by J. R. Practix
Abracadabra: (exclam.) a word said by magicians when performing a magic trick.
You see, it’s right there in the definition. Almost every time you see the word “magic,” it’s followed by “trick.”
It’s amazing that we spend most of our lives looking at our talent, our circumstances and our potentials, hoping to wave a magic wand over them and say “abracadabra.” Then for some reason, we’re disappointed and even angry when the rabbit doesn’t leap out of the hat.
Is there magic? Or is it all just a trick? Is magic the best way to manipulate people into doing what you want them to do–or worse–doing nothing?
I remember it a little differently. Does anybody else remember, “Abracadabra, please and thank you?” I’m thinking maybe I heard it on Captain Kangaroo. I like that.
So when “abracadabra” stalls, you move on to “please.”
Yes, sometimes it’s a good idea to abandon magic in favor of manners. Truthfully, you can get a lot further being mannerly than you can by waving a wand in the air, demanding your will. I would not decry the validity of some forms of magic, but honestly, I’ve botten much more accomplished in my life by saying “please.”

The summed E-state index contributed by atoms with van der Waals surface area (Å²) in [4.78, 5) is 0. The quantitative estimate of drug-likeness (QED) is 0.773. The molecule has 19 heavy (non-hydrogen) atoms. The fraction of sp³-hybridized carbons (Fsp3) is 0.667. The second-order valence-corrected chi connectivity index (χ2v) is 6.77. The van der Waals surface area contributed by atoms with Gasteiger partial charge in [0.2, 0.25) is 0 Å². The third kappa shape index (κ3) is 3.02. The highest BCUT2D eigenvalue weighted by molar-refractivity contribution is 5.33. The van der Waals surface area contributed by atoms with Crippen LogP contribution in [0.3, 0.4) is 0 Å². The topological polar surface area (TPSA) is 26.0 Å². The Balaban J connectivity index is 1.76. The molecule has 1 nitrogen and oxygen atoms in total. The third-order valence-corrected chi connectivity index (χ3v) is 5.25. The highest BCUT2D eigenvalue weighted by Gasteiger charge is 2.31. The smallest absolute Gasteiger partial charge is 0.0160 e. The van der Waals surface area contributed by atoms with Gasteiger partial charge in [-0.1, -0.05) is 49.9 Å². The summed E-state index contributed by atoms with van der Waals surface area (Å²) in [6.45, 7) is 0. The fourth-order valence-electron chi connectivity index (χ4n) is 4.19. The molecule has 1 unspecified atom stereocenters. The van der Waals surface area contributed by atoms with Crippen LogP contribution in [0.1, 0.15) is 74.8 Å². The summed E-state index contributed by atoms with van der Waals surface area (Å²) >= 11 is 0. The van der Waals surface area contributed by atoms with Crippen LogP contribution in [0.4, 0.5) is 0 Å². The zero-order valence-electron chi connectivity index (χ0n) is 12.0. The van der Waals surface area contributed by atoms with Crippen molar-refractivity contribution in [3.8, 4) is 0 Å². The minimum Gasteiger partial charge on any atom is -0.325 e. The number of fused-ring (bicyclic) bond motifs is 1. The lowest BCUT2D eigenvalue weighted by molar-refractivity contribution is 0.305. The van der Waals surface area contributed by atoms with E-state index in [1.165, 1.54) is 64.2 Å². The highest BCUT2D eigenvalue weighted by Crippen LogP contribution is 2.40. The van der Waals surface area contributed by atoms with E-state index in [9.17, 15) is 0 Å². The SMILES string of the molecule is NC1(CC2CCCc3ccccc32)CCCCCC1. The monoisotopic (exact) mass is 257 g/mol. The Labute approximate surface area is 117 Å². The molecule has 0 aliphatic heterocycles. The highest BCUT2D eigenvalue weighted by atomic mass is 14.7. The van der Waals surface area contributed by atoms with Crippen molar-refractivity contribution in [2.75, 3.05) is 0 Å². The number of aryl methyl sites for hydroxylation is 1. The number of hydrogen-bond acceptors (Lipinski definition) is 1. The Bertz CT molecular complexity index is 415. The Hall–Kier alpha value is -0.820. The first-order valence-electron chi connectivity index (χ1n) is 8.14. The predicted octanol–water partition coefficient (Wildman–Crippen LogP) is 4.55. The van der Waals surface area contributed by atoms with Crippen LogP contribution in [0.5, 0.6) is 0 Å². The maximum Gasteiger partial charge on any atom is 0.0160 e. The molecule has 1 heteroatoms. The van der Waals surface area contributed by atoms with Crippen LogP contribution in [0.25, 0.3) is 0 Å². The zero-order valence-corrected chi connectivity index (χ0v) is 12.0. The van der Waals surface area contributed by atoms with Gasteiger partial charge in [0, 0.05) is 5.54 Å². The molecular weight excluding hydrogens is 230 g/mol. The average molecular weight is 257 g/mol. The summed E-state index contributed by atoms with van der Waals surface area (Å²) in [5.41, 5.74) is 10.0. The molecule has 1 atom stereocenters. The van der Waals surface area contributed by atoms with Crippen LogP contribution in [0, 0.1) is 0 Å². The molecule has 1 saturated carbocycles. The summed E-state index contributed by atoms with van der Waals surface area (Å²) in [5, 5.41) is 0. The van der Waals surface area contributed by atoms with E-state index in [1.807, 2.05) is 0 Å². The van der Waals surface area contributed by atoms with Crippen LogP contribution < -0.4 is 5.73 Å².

If you happen to be so talented, gifted, powerful and wealthy that you don’t ever have to ask “please,” you will end up counting your money alone in a room on Christmas Eve, waiting to be spooked by three ghosts.
Magic is interesting, but manners are powerful.
Which leads to the final part of the phrase: thank you.
Yes, as wonderful as manners may be and as much as they may bring good fortune your way, nothing is more magical and supernatural than thank you. “Thank you” is permission for life to give you more, without fear of wasting it. If I were God, I would certainly be more generous to those who knew how to compose a thank-you note.
“Thank you” is the key that unlocks every crusty heart that has given up on humanity and has decided that life is futile. Even when it’s coerced out of a little kid slurping on an ice cream cone that was just given to him by a mother who is trying to teach the value of appreciation, it still is endearing and cute as he lifts up his little head, and through globs of gooey cream, mouths, “Thwank woo.”
It makes you want to give him another cone.
So you can pursue the magic of “abracadabra,” but it’s not nearly as good as the majesty of “please.” And as magnificent as the mannerly “please” may be, there is NOTHING as powerful as “thank you.”
Of course, you can cover all your bases, and say, “Abracadabra, please and thank you.”